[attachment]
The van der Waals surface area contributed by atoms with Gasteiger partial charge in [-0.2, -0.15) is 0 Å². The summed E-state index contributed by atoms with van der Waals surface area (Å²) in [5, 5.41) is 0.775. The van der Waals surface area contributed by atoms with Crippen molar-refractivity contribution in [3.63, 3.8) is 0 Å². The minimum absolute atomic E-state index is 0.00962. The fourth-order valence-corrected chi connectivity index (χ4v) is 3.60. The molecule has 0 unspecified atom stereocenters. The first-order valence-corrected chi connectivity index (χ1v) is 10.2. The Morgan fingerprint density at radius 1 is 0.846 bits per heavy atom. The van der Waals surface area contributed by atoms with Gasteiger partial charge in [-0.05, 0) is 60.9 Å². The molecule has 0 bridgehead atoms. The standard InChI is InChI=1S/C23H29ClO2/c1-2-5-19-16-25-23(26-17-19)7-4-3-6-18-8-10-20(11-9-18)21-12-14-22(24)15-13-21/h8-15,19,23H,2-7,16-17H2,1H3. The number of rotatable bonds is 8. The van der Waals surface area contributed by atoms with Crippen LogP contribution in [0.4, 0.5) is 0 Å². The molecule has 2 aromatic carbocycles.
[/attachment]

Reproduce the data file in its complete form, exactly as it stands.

The van der Waals surface area contributed by atoms with Gasteiger partial charge in [-0.2, -0.15) is 0 Å². The summed E-state index contributed by atoms with van der Waals surface area (Å²) in [5, 5.41) is 0.775. The van der Waals surface area contributed by atoms with Crippen molar-refractivity contribution in [3.63, 3.8) is 0 Å². The minimum absolute atomic E-state index is 0.00962. The fourth-order valence-corrected chi connectivity index (χ4v) is 3.60. The molecule has 0 unspecified atom stereocenters. The first-order valence-corrected chi connectivity index (χ1v) is 10.2. The Morgan fingerprint density at radius 1 is 0.846 bits per heavy atom. The van der Waals surface area contributed by atoms with Gasteiger partial charge in [-0.05, 0) is 60.9 Å². The molecule has 0 bridgehead atoms. The standard InChI is InChI=1S/C23H29ClO2/c1-2-5-19-16-25-23(26-17-19)7-4-3-6-18-8-10-20(11-9-18)21-12-14-22(24)15-13-21/h8-15,19,23H,2-7,16-17H2,1H3. The number of rotatable bonds is 8. The van der Waals surface area contributed by atoms with Crippen LogP contribution in [0.4, 0.5) is 0 Å². The molecule has 2 aromatic carbocycles.